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August 26th, 2012
Western Australia Disaster Recovery System Storms through Real-life Trial

The devices are synchronised with FESA’s central operations centre, where personnel use the information to decide how to manage response and recovery.

The system was tested for the first time during the Margaret River bushfire in November last year and again when storms struck the Perth metropolitan and South West regions in June.

FESA Spatial Services Officer Yih Pyng Lee said the trials proved highly successful.

“In the past USAR have recorded the location of damage in a spreadsheet or via a laptop-based information-sharing application, which led to a delay between data capture and strategic planning,” Ms Lee said.

“The new mobile mapping system uses Geographic Information System (GIS) technology from location intelligence specialists Esri Australia  to instantly capture data during a disaster, transfer it back to the operations centre and plot it on a map.

“During the most recent trials, these improvements enhanced our ability to both collect information and develop an accurate geographic-based picture of the emergency.

“Ultimately, this equipped our staff with a more complete understanding of the situation at hand and enabled quicker decision-making on damage assessment and recovery – such as identifying which areas required immediate attention, or prioritising infrastructure repair.”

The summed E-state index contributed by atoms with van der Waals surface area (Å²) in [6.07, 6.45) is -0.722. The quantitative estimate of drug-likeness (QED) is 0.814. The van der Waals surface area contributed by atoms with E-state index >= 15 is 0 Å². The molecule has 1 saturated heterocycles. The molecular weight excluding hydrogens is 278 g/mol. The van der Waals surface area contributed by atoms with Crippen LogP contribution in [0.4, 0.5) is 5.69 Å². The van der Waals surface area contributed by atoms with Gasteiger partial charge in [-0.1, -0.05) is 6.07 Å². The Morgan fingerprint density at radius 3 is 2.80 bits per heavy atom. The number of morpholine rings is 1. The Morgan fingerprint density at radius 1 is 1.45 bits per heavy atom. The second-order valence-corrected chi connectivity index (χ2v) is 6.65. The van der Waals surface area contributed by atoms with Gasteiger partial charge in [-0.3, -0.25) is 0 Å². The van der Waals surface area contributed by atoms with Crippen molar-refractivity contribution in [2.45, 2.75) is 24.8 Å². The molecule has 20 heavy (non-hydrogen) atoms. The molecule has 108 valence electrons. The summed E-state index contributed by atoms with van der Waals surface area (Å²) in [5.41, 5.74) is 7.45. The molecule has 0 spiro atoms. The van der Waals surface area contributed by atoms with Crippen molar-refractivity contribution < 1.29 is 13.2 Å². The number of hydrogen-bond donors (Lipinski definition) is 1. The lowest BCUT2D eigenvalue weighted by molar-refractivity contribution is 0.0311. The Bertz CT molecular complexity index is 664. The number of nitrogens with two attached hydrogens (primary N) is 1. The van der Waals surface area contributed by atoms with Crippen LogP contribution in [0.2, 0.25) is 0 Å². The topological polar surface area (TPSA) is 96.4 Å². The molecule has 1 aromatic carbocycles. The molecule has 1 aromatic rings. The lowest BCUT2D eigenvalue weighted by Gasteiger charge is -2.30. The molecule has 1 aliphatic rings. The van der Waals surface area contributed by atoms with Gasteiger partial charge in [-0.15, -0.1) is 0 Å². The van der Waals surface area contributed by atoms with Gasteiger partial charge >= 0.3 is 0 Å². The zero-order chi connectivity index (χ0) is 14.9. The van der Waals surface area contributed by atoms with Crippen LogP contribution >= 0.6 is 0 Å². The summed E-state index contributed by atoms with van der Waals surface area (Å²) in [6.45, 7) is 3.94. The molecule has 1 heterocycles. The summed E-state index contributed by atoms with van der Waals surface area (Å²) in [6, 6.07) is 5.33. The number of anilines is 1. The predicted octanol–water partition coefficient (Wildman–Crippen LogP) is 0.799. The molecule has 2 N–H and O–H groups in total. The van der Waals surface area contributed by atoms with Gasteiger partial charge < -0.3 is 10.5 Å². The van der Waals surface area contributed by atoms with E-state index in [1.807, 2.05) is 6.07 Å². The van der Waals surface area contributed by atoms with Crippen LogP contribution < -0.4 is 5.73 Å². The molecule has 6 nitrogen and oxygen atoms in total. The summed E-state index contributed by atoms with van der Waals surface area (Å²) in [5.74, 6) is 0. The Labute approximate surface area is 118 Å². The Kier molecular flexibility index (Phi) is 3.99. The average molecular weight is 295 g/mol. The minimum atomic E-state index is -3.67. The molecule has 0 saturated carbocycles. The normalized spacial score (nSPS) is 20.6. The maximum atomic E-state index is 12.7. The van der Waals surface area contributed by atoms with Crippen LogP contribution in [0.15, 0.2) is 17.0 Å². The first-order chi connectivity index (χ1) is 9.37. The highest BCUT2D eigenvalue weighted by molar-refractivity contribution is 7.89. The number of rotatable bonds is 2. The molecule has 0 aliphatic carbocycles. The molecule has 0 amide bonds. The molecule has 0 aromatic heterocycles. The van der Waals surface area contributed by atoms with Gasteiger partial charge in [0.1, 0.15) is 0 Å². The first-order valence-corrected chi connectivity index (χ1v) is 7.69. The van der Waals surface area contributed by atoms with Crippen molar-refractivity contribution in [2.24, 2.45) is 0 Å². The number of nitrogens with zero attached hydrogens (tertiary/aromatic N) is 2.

Ms Lee said although the RDA system was initially developed for bushfire events, FESA were currently redesigning it into an ‘all hazard’ application.

“This will allow us to conduct rapid damage assessments during more incidents where major damage has occurred – such as floods, earthquakes and tropical cyclones,” Ms Lee said.

FESA’s new system will be on-show this September at Ozri 2012 – Australasia’s leading GIS technology event.

Esri Australia Business Manager Trevor Smales said FESA was one of a growing number of emergency services organisations using GIS technology to assist with the aftermath of a disaster.

“FESA and departments such as the South Australian Country Fire Service and Department of Environment and Natural Resources, and the Queensland Reconstruction Authority are continuing to broaden their use of GIS technology to coordinate emergency response activities and protect life and property,” Mr Smales said.

“GIS technology is of great value to emergency response and recovery because not only does it enable organisations to capture data in the field and share it with other stakeholders; it also gives information a spatial context that facilitates deeper analysis and better decision-making.

“FESA’s rapid assessment system is at the cutting-edge of mobile response solutions and is certain to excite the more than 500 leading GIS professionals attending Ozri 2012.”

ENDS